The climate movement is currently at the stage at which it has to move out of its climate silo and link up with other struggles. Struggles for freedom of movement, the fight against gentrification, austerity measures and cut in public services, protest against corporate influence or the need to avert another free trade agreement are important battles. People need to have the right to safely cross borders, whether they flee from war torn countries or whether the loss of livelihoods and environmental destruction is the driving force. The fight against rising prices for basic needs such as housing, transport or medical treatment are in line with the struggle against rising costs for energy for basic human needs. And the resistance against corporate influence, whether it is in secret trade negotiations or global or national legislation processes, is similar to the one against energy corporations seeking profit by wrecking the climate, receiving state subsidies and transferring prices to consumers.
The struggle for climate justice is about making sure that fossil fuels remain in the ground. But it is also about making sure that those people affected have voice in decision making processes. People need to be able to have a say on whether a new coal fired power plant is being build, on what kind of jobs are needed, or how we can move away from a system of resource exploitation and environmental destruction and what a just transition shall look like.
In Europe, radical movements for climate justice have emerged that work with civil disobedience strategies, energy democratisation initiatives and deinvestment. We reject the European Unions claim to be a “leader” in the fight against climate change. While European countries congratulate themselves for timid support of renewable energy, the same companies, banks and governments are investing heavily in new coal and extractive industries in Asia, for example in Indonesia and Mongolia. European movements need to connect up with Asian activists to confront this hypocrisy and to transnationalise their strategies. There is also a lot to be learnt from each other in terms of successful initiatives and modes of resistance. More fundamentally, we need to discuss and perhaps reconcile different perspectives – including resource nationalism, neo-extractivism, climate debt, degrowth and socio-ecological transition – in a way that reflects differential and uneven development. AEPF can be a platform to facilitate and initiate such a discussion.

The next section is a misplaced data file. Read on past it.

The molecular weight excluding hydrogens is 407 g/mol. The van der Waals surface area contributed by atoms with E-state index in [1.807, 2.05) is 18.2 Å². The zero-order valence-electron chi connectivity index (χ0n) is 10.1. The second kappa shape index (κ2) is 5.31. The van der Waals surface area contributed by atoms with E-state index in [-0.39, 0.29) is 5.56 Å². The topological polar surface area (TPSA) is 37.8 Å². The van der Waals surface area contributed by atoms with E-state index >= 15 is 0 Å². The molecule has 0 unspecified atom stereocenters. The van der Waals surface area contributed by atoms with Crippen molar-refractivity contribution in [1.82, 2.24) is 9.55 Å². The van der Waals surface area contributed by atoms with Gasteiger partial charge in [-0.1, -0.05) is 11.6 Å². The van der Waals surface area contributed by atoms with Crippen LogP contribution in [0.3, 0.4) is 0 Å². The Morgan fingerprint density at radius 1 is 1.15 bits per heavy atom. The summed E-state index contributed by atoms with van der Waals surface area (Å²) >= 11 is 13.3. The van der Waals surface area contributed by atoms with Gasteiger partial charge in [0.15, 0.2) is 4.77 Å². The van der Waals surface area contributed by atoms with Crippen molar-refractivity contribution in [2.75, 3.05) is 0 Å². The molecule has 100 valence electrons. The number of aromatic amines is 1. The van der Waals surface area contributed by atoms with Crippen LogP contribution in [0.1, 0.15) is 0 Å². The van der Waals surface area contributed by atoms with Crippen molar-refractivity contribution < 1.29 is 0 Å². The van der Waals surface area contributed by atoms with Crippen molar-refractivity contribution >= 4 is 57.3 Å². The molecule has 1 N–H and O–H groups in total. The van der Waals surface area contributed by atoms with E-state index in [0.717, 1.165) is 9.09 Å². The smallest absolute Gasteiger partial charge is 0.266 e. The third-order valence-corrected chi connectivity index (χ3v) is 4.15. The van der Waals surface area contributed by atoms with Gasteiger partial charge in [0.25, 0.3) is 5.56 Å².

AEPF11 is financially supported by the ASEM Dialogue Facility of the European Commission and the German Ministry of Foreign Affairs.
The Update of this Website for AEPF11 has been made possible by Rosa Luxemburg Stiftung, Germany.
The views at the AEPF11 and in its related documents are those of the participating organisations.